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The Bengies claimed light from a Royal Farms store that opened in 2008 was interfering with its ability to show movies. (File photo)

Curtain closes on the Bengies’ light-pollution lawsuit

Looks like it’s time to roll the credits on the Bengies Drive-In Theatre’s light-pollution lawsuit against Royal Farms.

The Court of Appeals last week denied the Middle River theater’s writ for petition of certiorari, meaning it will let stand a Court of Special Appeals decision from July affirming the Bengies is not entitled to $838,000 in damages awarded by a Baltimore County jury.

The Bengies, which opened in 1956 and is Maryland’s last drive-in movie theater, filed suit against Royal Farms in 2010, two years after one of its stores opened nearby along Eastern Boulevard.

County zoning officials granted a special exception for a convenience store along Eastern Boulevard that required lighting not to “inappropriately spill” onto the Bengies, but owner D. Edward Vogel alleged he had to close early in the fall and wait until foliage appears on his trees in the spring because of the light pollution.

A Baltimore County jury awarded the Bengies damages following a June 2012 trial, money Vogel planned to use to erect a 25-foot-tall, 850-foot-long fence to block the light from Royal Farms. But Judge Robert E. Cahill Jr. threw out the jury verdict, agreeing with Royal Farms that there was insufficient evidence for the jury to find a private nuisance.

“If the business located on the Bengies property was a 7-Eleven or a Walmart or a car dealership, there would not be even a colorable claim for nuisance based on lighting spillage,” Cahill wrote.

Ed Stronski, marketing manager for Royal Farms, said in a statement Monday that the company is pleased the case has ended.

“This decision by the court finally proves that Royal Farms has done nothing wrong, despite Mr. Vogel’s repeated assertions to the contrary, and our attempts to work with Mr. Vogel over the years,” Stronski said.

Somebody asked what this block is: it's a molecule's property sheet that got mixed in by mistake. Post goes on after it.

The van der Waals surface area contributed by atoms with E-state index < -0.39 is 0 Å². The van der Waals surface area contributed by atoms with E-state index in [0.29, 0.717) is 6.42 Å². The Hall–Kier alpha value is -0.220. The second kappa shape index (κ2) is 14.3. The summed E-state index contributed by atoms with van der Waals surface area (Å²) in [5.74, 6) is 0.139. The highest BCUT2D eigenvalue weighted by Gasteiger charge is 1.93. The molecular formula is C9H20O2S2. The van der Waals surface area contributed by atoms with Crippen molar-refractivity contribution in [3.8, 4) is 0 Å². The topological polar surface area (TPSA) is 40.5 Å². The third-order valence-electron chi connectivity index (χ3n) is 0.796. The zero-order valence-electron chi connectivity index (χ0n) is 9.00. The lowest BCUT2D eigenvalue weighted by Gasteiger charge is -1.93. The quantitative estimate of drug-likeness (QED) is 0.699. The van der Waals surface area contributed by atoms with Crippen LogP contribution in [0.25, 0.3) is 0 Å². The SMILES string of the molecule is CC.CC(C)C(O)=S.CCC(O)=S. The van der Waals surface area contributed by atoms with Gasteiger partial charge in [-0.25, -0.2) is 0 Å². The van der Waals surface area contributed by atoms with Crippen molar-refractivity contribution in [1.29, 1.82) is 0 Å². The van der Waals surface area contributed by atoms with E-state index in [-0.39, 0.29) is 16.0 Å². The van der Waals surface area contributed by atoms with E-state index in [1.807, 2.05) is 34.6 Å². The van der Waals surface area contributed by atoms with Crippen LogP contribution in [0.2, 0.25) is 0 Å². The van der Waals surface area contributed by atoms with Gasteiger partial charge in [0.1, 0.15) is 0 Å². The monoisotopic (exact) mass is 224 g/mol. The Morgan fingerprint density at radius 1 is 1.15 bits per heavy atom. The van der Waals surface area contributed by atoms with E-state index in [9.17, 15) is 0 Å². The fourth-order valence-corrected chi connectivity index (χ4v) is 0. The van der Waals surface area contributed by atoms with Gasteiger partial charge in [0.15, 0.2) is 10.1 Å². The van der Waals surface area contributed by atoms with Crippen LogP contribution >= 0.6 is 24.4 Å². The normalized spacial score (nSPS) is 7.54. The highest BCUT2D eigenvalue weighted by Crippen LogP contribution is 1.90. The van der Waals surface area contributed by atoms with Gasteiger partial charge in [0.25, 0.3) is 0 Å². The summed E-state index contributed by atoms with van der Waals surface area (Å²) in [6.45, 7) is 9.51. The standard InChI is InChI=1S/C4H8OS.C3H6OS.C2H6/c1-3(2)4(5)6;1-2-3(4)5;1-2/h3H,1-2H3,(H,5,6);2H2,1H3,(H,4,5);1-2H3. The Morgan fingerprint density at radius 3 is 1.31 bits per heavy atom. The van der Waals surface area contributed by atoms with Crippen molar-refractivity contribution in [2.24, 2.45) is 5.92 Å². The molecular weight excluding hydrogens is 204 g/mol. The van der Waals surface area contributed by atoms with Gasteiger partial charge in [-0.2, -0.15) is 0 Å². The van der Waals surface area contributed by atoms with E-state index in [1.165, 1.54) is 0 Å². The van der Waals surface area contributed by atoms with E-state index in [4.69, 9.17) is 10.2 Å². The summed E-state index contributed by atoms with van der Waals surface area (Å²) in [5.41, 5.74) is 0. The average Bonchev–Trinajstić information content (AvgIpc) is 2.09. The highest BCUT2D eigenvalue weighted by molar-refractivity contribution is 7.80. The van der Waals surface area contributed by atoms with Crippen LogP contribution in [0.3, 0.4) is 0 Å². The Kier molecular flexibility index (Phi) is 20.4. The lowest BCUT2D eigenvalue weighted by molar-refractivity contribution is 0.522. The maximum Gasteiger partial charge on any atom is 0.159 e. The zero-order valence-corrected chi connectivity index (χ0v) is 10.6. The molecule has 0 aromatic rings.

1. Cahill, you’re an idiot. The business is NOT a Walmart or a car dealership, that’s the point! It’s a motion picture theatre, which uses LIGHT to form an image on it’s screen. That image is the theatre’s PRODUCT. When stray light encroaches on the property and hits the screen along with the projected moving picture, it competes with the image, lowering its contrast, making it difficult or impossible to SEE the movie. If stray light encroaches the property in such a way as to shine in people’s eyes who are trying to view the movie (or if the source of stray light is an open source, such as parking lot lights), it makes it impossible to watch a movie in a darkened theatre. The viewer’s eye will be drawn straight to the open light source and the pupils will contract – further reducing the customer’s ability to see the movie on the screen. Using the example of a supermarket or car dealership has got to be the most-insipid reasoning I have ever heard! If that’s the kind of logic you use, I sincerely hope you are never in a position to decide life and death matters.

    Tim Reed,
    Motion Picture Projection and Sound Engineer

  2. Treat paying customers with respect and kindness, your business will grow like Royal Farms Stores; treat them like felons and personal irritations, your business will lose money like Bengie’s.

    This decision is karma and schadenfreude. It’s sad to see a drive-in close, but I’ve no sympathy for the man who runs it. D. is a bitter, hostile man who demands customers to praise him for the blessing of being allowed to visit his drive-in, if they obey him well. An expert may agree that he’s marginal psychotic. He’s been in business this long because he’s MD’s only drive-in. It explains why he can yell at customers, hire rude employees who do likewise, be convinced that “obey my rules or else” is a great business model, and smugly hold an enduring grudge (14 years?) against The Sun because Dan Rodricks asked him to “lighten up” (, among other things. He could’ve blocked the lights, as many advised here, but he doesn’t have the money. He must’ve been delusional enough to think he could gain public pity and win a civil action against Royal Farms over something that could’ve been resolved professionally. He’s likely barred half of north central Maryland from his drive-in because of a rule infraction or having the nerve to come to him with a concern—no sympathy from them, surely. The only customers D. gets are those unaware of how he runs the place, the few who can withstand his absurdities and enjoy the movie, and the masochists who support him and enjoy being treated like dirt under his shoes.

    Selling Bengie’s is the wisest decision D can ever make. Maybe and he’ll sell it to someone who truly enjoys customer patronage and we’ll be able to actually enjoy going there, for once. I suggest a “rule-burning” party in celebration once this happens.